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We are told that Arfaja al-Bariqi's nose was cut off in battle, and he had a replacement of silver made; but it became 'offensive', and Muhammad told him to make a replacement out of gold, which would not become spoiled.1


Ambroise Paré (1510-1590) recounted a tale of Cadet de St. Juan, who, finding his silver prosthetic nose tiresome, went to southern Italy and received a state-of-the-art surgery to have a skin graft to repair his nose. The date of the surgery is not recorded, but the time period is consistent with the golden age of Italian reconstructive surgery.2


In 1566, Danish astronomer Tycho Brahe lost his nose in a duel; he replaced it with a false nose made of gold and silver.3


Many of the web-pages writing about replacement noses, and especially silver noses, will include an image from the London Science Museum, identified simply as a "plated metal artificial nose, 17th-18th century", from "Europe". I am not convinced that it is silver plated, but the internet wants to believe.


The Hunterian Museum of the Royal College of Surgeons has a prosthetic silver nose on display, dated to the mid-1800s; it is attached to a pair of eyeglasses and has straps going over and behind the head, ensuring a good fit. It was likely to replace a nose lost to syphilis.


In 1876, we are told "during the war between Russia and Turkey, many of the Sultan’s soldiers had their noses amputated for revenge by the Bulgarian invaders. Quite soon, thereafter, the enemy having been driven back and overcome, the Turkish Sultan made a gift to each of those mutilated, rewarding them with a nasal prosthesis in pure silver which they displayed with pride in the streets of Istanbul, like a decoration of great value"4


Since at least the first century CE, and possibly earlier, Indian surgeons have been able to repair lost noses with skin grafts; by the 1500s, the Italians were able to repeat this feat, although others were not successful. Those lacking this technology have made false noses from whatever was at hand: leather, wax, clay, wood, paper mâché, and metal have been used, among others. But over and over again, the noses that get the press are silver noses. Which is odd, because silver is heavy, expensive, corrodes, and offends the eye of Muhammad.

Attentive readers will have noticed that, of the six examples cited, only four actually are actually "probably silver"; one easy answer to the question is that perhaps many noses reported as silver... weren't. While there are certainly more stories of silver noses than those listed above, those above were the ones that were easiest to research; other threads proved even more tenuous. It is quite possible that many noses mentioned in passing as silver were in fact some other shiny metal.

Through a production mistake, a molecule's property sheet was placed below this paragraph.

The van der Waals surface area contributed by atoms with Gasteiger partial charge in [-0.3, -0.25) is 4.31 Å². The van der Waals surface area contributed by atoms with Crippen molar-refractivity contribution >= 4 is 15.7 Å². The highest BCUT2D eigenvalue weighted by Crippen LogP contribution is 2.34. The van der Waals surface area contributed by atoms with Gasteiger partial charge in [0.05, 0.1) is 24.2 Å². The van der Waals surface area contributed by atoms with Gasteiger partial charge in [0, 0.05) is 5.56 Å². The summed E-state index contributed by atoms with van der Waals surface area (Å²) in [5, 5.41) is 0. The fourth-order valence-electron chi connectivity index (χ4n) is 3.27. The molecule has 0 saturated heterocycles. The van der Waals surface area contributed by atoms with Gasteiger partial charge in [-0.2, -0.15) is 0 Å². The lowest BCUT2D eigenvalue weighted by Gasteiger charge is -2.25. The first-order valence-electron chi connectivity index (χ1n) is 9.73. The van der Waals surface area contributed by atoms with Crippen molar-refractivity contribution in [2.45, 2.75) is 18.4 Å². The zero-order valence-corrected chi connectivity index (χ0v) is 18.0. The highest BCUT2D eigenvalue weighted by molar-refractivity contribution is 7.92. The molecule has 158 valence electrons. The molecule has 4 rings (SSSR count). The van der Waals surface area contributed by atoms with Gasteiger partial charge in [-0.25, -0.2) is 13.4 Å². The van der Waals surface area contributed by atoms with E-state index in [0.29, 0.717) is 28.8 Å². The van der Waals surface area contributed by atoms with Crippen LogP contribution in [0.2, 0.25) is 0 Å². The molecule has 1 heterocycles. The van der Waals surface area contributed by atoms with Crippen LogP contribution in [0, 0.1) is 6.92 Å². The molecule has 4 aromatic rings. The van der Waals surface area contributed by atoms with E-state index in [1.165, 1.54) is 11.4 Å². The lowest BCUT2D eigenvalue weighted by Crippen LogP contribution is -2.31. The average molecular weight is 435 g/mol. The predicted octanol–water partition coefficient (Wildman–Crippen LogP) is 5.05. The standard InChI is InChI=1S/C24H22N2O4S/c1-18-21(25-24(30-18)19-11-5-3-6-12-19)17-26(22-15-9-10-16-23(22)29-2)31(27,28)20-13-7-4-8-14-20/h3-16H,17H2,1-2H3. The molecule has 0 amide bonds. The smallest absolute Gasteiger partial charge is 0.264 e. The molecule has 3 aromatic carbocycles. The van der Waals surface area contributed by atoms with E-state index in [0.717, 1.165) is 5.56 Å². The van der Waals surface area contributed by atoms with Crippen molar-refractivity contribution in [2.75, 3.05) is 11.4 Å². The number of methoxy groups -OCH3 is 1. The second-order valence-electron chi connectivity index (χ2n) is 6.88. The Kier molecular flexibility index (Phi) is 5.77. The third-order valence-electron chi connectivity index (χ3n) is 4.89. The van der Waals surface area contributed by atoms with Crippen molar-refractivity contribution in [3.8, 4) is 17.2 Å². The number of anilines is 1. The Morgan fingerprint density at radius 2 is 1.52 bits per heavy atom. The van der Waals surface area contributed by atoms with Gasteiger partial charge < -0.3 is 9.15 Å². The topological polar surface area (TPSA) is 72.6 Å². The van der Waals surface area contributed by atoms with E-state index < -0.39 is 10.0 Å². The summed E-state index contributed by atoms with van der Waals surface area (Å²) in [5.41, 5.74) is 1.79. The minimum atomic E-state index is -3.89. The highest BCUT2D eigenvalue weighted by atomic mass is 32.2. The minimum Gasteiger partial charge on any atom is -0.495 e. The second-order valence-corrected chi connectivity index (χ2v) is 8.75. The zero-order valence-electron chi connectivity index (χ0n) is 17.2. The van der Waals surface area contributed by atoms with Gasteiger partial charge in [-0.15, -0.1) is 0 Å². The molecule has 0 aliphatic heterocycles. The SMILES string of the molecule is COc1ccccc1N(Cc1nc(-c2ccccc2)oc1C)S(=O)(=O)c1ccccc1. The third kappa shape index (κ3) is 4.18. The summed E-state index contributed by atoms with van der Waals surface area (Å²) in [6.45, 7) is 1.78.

However, it is also possible that silver was a good choice; while it corrodes, it doesn't 'bleed' the way copper does; while it is heavy, it's nothing like as heavy as gold. And if you must have a false nose, surely, that's a good thing to splurge on? After all, more people will be looking at your nose than your rings or cuff links. It is also antimicrobial and fairly hypoallergenic (although perhaps less so historically than today). Silversmiths were also common enough, and used to fiddly work; a tinsmith might not produce such an artistic result.5

Perhaps, though, the single most important reason to have a silver nose was to show that you were wealthy. This is always a good thing, of course, but historically, people often lost their noses as a form of punishment, either for breaking a law or for losing a battle. A wax nose might not do much to dispel the possibility that you are a common thief (or footsoldier), but a silver nose makes it quite clear that you are not currently listed among the losers. This also explains the willingness for rich people to undergo early elective reconstructive surgery, which was risky and extremely painful, and we must assume, unlikely to result in an attractive outcome.

There is, though, probably a much stronger reason that we hear about silver noses. A wax nose or a leather nose simply isn't impressive. Even an openly deformed nose doesn't particularly stand out among the oddities of history. A silver nose, though, makes a good story, and one that will be passed down through the ages.



Footnotes:

1. These tales only make it into English in the early 1800s:
Mishcàt-Ul-Másàbih or collection of the most authentic traditions regarding the actions and sayings of Muhammed, Vol 2, by Muḥammad Ibn-ʻAbdallāh al- H̲aṭīb at-Tibrīzī (Arnold N. Matthews, translator), Hindoostanee Press, 1810;
The Pictorial Bible, Being the Old and New Testaments, According to the Authorized Version, Vol 1 published by Charles Knight, 1836; commentary not credited.

2. On the function, utility, and fragility of the nose – Early modern patients and their surgeons, Mariacarla Gadebusch Bondio, Nuncius: Journal of the Material and Visual History of Science 32 (2017), 25-52.

3. Well, traditionally, it is said to have been an alloy of silver and gold; a recent analysis of the staining around his sinuses indicates that it may actually have been copper and zinc. Perhaps he had more than one, and a servant decided that the corpse could do with second best. Source.

4. Otolaryngology: An illustrated history by N. Weir, published by Butterworths, 1990. (Sadly, this fact is not among those illustrated).

5. Despite the name, the Tin-Noses Shop that provided reconstructive masks for soldiers disfigured in WWI used galvanized copper covered by enamel paint, not tin. These replaced earlier rubber masks that proved insufficiently durable for daily use. Tin really seems not to be a popular nose material, Cat Ballou notwithstanding.